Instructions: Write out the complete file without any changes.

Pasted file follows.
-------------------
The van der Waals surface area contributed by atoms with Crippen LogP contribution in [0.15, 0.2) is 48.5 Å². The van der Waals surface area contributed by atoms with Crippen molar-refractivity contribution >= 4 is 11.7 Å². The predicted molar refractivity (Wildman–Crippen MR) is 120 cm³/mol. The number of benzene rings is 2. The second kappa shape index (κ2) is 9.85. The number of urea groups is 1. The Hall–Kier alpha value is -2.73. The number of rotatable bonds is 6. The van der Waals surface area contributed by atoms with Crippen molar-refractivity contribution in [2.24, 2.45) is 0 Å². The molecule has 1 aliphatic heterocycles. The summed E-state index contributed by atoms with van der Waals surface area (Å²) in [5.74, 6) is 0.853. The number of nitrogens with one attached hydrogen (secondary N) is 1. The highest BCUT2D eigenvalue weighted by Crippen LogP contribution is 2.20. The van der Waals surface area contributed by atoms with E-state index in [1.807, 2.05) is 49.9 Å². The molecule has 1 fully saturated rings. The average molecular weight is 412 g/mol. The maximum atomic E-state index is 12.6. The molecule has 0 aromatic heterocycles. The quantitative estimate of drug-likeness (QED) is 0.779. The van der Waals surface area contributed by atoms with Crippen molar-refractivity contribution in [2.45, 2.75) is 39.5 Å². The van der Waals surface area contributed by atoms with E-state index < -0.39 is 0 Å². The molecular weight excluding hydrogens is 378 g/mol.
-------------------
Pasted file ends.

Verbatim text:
The van der Waals surface area contributed by atoms with Crippen LogP contribution in [0.15, 0.2) is 48.5 Å². The van der Waals surface area contributed by atoms with Crippen molar-refractivity contribution >= 4 is 11.7 Å². The predicted molar refractivity (Wildman–Crippen MR) is 120 cm³/mol. The number of benzene rings is 2. The second kappa shape index (κ2) is 9.85. The number of urea groups is 1. The Hall–Kier alpha value is -2.73. The number of rotatable bonds is 6. The van der Waals surface area contributed by atoms with Crippen molar-refractivity contribution in [2.24, 2.45) is 0 Å². The molecule has 1 aliphatic heterocycles. The summed E-state index contributed by atoms with van der Waals surface area (Å²) in [5.74, 6) is 0.853. The number of nitrogens with one attached hydrogen (secondary N) is 1. The highest BCUT2D eigenvalue weighted by Crippen LogP contribution is 2.20. The van der Waals surface area contributed by atoms with E-state index in [1.807, 2.05) is 49.9 Å². The molecule has 1 fully saturated rings. The average molecular weight is 412 g/mol. The maximum atomic E-state index is 12.6. The molecule has 0 aromatic heterocycles. The quantitative estimate of drug-likeness (QED) is 0.779. The van der Waals surface area contributed by atoms with Crippen molar-refractivity contribution in [2.45, 2.75) is 39.5 Å². The van der Waals surface area contributed by atoms with E-state index < -0.39 is 0 Å². The molecular weight excluding hydrogens is 378 g/mol.